Why the “Pursuit of Happyness” Has Got It All Wrong

Don’t start cursing me; I love the movie just as much as you!

Will Smith does an incredible job and the fact that it is a mostly true story of Chris Gardner’s life makes it even more powerful. I just can’t get past my dislike of the title. One of my pet peeves is people who walk around saying they “just want to be happy.” I know, maybe I’m taking it too literally, but at the same time, I believe there is merit to how this is a harmful way to think.

One of my top three favorite books is A Man’s Search for Meaning by Victor Frankl.

I’ve been waiting for the right moment to write about this because it is as moving and powerful as anything I’ve ever read. It is the only book I’ve read more than 5 times, cover to cover, and it blows me away every time.

Warning: It is not a “feel good” book, nor is it light. It is deep and heavy content, but so worth reading if you are emotionally prepared for the wisdom you will gain from it.

The first time I came across the following passage in it I was amazed at how it gripped me. I reread it at least a dozen times that same hour and it has since become part of my personal vision for living.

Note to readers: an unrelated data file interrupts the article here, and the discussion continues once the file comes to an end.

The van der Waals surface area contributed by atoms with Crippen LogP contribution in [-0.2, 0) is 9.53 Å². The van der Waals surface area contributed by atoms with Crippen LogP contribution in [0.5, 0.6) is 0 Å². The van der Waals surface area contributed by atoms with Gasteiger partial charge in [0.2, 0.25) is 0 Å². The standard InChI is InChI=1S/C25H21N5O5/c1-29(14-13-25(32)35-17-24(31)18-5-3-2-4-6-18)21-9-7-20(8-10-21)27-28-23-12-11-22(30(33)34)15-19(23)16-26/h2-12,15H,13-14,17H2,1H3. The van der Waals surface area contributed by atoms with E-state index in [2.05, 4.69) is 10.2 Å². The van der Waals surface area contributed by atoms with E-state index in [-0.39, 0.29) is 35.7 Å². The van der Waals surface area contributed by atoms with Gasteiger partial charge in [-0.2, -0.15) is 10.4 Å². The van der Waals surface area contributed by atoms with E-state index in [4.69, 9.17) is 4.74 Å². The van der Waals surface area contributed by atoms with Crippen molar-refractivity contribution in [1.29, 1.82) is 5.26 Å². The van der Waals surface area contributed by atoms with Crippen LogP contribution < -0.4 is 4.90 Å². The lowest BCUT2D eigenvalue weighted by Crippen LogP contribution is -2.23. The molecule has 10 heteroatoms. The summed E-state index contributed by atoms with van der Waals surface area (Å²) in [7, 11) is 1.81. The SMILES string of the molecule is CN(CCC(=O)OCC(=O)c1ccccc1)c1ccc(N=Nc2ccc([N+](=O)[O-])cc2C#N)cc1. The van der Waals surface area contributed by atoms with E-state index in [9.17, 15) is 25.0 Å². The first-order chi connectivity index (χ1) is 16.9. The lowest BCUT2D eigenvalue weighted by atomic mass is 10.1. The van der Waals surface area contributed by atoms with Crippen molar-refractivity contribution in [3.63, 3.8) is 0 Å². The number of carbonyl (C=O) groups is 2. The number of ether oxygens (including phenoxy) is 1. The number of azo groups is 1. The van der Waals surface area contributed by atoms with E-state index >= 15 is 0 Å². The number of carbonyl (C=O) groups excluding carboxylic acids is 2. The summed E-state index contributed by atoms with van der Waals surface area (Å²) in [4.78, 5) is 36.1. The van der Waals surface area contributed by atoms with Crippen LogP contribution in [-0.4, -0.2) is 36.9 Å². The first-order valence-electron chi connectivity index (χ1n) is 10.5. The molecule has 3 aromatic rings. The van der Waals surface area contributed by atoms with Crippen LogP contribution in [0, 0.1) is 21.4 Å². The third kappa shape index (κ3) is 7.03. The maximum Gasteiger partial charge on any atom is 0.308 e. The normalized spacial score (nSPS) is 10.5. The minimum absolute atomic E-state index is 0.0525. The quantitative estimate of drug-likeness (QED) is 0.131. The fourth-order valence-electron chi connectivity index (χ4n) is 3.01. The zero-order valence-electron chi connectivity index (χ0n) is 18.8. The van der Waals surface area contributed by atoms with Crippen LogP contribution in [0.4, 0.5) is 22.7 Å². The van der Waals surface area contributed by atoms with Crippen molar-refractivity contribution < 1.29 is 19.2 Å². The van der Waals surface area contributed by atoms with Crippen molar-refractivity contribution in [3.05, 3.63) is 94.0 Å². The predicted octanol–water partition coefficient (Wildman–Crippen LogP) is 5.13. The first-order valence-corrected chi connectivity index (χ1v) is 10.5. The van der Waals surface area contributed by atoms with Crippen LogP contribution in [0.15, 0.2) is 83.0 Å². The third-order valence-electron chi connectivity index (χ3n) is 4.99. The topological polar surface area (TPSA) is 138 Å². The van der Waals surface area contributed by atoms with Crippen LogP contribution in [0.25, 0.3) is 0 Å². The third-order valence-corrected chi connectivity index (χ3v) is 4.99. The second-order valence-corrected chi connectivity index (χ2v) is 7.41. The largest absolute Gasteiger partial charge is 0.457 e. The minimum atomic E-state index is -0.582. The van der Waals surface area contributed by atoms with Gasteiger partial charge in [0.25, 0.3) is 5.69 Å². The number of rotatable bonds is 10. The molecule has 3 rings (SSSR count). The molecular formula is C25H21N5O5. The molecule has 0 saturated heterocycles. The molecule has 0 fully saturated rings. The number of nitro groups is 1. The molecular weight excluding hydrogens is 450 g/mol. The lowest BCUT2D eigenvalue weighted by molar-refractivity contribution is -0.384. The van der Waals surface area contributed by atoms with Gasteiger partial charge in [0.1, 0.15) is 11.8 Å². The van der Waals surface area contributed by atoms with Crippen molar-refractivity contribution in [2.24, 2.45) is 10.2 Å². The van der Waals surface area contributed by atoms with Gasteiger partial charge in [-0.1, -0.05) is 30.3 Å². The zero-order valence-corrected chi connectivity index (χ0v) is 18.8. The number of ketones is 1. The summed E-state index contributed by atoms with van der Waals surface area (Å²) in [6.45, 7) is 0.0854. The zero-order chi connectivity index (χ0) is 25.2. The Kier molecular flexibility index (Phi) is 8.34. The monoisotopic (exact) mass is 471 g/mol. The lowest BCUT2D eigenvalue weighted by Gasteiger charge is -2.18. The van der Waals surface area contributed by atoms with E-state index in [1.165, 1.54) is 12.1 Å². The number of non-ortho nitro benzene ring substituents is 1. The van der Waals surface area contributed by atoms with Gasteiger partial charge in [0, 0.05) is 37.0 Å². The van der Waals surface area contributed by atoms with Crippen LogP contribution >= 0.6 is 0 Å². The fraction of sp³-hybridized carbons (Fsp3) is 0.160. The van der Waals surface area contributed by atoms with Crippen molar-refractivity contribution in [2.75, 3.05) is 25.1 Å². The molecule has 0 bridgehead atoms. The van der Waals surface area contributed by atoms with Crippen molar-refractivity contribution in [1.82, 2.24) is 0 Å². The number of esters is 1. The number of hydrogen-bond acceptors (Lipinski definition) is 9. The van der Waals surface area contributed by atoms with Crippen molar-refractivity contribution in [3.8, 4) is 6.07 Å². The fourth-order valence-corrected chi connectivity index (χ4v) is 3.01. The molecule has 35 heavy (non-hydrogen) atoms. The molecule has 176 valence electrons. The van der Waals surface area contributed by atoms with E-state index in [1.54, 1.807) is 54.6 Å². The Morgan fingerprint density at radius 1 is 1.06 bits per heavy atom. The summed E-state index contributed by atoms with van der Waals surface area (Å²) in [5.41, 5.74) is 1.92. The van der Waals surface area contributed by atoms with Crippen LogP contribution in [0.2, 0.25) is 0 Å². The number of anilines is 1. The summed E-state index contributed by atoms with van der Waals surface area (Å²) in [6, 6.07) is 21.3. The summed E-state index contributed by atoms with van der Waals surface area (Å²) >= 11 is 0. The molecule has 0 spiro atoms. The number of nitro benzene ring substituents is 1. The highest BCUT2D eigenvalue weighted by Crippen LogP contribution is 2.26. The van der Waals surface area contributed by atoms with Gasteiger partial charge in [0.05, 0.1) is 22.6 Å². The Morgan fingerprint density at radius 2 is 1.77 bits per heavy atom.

Don’t aim at success. The more you aim at it and make it a target, the more you are going to miss it. For success, like happiness, cannot be pursued; it must ensue, and it only does so as the unintended side effect of one’s personal dedication to a cause greater than oneself or as the by-product of one’s surrender to a person other than oneself. Happiness must happen, and the same holds for success: you have to let it happen by not caring about it. I want you to listen to what your conscience commands you to do and go on to carry it out to the best of your knowledge. Then you will live to see that in the long-run—in the long-run, I say!— success will follow you precisely because you had forgotten to think about it.

I implore you to write this out. Modify it to make it you. Word it so it speaks to you, if needed. Meditate on it. Study it. Pray about it. Teach it to your children and anyone else who will listen. Shout it from the mountaintops.

It is that powerful and will change your life!

I’ve always believed that “joy” is the true goal. Happiness is circumstantial. Today I sold some widgets, I am happy. It’s sunny today, I am happy. Today my team won, I am happy. You get my point.

Joy is a constant. Of course, we have ebbs & flows, peaks & valleys, etc. But when we are purposefully living and focused on carrying out our true calling, there is a deeper sense of something more than just happiness. There is more of a peaceful, consistent joy within us.

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